Opening Lines … November 20, 2011


Live, outdoors in Ambler, PA

Sitting in my motel room last night in Knoxville, Tennessee, I began to think about what I wanted to share in the three programs I’m going to be conducting at the Colonial Heights United Methodist Church. Unfortunately, every new experience in front of an audience demands an opening line. I say “unfortunately,” because there’s nothing more awkward than introducing oneself to many selves who are not always in the mood for an introduction.

Having done this for about forty years, I have learned certain phrases and ideas which I do NOT like. For instance, I despise, “Good morning, ladies and gentlemen…I can’t HEAR you.” (You see, the reason they are not responding to you is that they haven’t decided if they like you or not yet, and asking them to repeat something is not the best way to endear them to you.)
I also hate it when entertainers ask the audience to clap their hands and play some hokey, fast song to get them excited.  I mean, where do you go from there? It’s like having the honeymoon and then leaving the hotel to go on your first date. No–I really don’t like any attempt to force myself on a group of people who are reluctant at best and who at worst could very easily turn into a lynch mob.
I noticed when I set up at the church that there was a table in front of me with all sorts of Thanksgiving and autumn paraphenalia–like corn stalks and pumpkins.  I thought it might be funny if I began with, “Hey, do you agree with me here? It’s not a good idea for a fat guy to sit behind a pumpkin.” But you see–that’s HUMOR.  Humor is dangerous. It demands the intertwining of two conclusions: (a) that the people listening are intelligent enough to UNDERSTAND a clever comment; and (b) that they will actually laugh loudly enough that crickets will not be summoned to the scene.  It’s a big gamble.
My more ornery side considered that since the church is named Colonial Heights, I might begin with: “I see you call the church Colonial Heights? Speaking of colonies and being high…did you ever hear that the forefathers had opium in their snuff?” (You see, that’s what you call a joke to TASTE–and if people don’t have humorous taste buds, they might actually find it tasteLESS.)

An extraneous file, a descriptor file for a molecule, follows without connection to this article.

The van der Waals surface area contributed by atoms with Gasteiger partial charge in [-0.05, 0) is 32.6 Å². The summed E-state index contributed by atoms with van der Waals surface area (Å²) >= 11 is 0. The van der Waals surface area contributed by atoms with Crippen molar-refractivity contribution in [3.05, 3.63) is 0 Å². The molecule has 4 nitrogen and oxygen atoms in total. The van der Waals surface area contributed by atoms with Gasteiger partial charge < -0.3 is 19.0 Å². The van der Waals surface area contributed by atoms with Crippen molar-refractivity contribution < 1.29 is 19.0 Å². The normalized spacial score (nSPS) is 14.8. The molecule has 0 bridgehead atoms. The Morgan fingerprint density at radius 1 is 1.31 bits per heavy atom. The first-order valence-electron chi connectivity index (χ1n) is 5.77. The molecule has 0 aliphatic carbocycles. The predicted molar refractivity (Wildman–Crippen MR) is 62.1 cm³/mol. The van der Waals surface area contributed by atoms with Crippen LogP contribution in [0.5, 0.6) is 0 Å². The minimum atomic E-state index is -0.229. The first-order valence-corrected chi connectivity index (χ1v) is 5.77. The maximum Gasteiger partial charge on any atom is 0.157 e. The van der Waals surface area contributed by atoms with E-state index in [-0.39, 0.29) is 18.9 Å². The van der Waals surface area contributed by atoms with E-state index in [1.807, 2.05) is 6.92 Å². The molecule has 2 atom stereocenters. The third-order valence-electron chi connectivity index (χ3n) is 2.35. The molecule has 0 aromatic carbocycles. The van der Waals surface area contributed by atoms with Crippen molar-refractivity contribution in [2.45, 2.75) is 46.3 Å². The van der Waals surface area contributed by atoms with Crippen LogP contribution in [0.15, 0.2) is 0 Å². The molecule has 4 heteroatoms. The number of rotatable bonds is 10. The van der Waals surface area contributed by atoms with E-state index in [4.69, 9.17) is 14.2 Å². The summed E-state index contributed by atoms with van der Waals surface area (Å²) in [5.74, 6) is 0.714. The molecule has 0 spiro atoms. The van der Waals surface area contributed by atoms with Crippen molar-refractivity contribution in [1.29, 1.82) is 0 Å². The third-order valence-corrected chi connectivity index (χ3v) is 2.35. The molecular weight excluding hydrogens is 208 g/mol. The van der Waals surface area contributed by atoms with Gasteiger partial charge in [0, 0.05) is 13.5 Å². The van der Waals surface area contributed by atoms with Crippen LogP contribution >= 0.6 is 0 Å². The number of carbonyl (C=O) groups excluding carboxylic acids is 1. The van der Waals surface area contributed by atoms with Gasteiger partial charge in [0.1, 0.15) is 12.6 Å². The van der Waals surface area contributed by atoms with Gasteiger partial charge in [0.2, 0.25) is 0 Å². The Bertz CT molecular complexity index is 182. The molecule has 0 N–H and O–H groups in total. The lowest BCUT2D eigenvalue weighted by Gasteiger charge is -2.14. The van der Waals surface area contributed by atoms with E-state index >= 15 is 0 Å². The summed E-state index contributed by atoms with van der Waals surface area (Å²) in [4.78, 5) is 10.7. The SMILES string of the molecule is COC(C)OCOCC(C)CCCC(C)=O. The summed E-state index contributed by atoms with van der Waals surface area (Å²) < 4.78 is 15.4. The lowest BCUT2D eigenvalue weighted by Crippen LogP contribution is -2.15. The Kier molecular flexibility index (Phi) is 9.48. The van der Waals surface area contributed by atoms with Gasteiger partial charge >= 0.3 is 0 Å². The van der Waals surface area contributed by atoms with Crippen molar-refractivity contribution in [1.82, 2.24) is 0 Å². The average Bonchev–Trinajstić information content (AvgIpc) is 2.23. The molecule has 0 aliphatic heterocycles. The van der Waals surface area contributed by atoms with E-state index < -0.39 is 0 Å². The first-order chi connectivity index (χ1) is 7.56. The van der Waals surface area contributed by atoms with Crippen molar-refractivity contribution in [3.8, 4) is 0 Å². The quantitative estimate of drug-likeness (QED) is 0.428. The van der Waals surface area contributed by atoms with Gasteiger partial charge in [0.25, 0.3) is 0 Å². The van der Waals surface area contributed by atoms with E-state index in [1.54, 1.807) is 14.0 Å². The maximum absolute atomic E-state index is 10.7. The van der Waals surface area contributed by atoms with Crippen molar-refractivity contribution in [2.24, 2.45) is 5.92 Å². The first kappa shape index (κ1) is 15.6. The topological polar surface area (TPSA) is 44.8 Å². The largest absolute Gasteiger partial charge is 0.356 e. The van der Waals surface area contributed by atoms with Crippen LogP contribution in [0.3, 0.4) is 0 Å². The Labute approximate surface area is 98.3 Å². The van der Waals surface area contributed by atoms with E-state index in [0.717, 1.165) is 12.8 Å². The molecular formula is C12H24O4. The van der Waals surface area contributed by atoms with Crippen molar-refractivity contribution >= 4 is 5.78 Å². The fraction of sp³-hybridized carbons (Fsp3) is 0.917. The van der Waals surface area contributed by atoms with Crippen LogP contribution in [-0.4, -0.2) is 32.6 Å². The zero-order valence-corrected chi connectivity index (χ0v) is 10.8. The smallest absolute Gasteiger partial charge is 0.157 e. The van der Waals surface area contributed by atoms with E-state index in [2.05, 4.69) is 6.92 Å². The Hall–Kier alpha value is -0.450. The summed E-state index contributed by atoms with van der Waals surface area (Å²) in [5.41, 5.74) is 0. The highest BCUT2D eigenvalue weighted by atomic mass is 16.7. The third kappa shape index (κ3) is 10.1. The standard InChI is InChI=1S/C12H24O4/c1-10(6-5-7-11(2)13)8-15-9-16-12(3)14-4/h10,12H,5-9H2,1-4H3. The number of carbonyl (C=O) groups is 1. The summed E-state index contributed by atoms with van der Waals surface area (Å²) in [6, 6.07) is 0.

But I do like good opening lines. There have been some famous ones.
  • Moses: “Let my people go.”
  • Pharoah: “No.” (Of course, that response ended up plaguing him … )
  • You can’t beat God’s opening line: “Let there be light!” (Of course, he probably was a little surprised when the sun blazed in his face, when all He was looking for was some subtly placed track lighting…)
  •  Then in the 1970’s, folks had opening lines for picking up girls in bars. Since I never picked up girls and really never went to bars, I was not accustomed to using the lines.  What was the common one? Oh, yes: “What is your sign?”–referring to astrology and the zodiac. I was always afraid if I said that to a girl she’d hold up a stop sign. 
  • I like funny ones, too. Abraham Lincoln: “Mary Todd, I need to see a play like I need another hole in the head.”  (Once again, that would be a particular presentation flavored to taste.)  But if you like that one, how about this one?
  •  Judas Iscarios to a local priest: “How much will you give me for a wandering Jew in a garden?”  Too dark?  Too soon?
  • And of course, the infamous one with Julius Caesar to his friend: “Brutus, you’re just a real pain in the chest.”
  • Then there is the simple approach.  “Hi. My name is Johnny Cash.” Just a little piece of trivia here for you who enjoy such matters–most people don’t know that before he became famous and started making lots of money, his original name was Johnny Credit.
  • One of the favorite opening lines that I’ve used is when arriving at the scene of a fire at a motel where I had been staying. The fire had been extinguished by local fire-fighters, but was still smoldering a bit. I strolled up to one of the brave fellows and said, “Excuse me. I’m here to install the smoke alarm.” (That one did not get much laughter, although I thought it was rich with possibility…)
So I ended my evening not really certain how I would launch my ship of conversation with the congregation–because the most effective way to initiate an encounter is to land somewhere between surprise and shock, but still within the realm of understanding. Over the years, I have found that the best for me is something like this: “Well, listen up. Here’s how I see it …”


Here comes Christmas! For your listening pleasure, below is Manger Medley, Jonathan’s arrangement of Away in the Manger, which closes with him singing his gorgeous song, Messiah.  Looking forward to the holidays with you!

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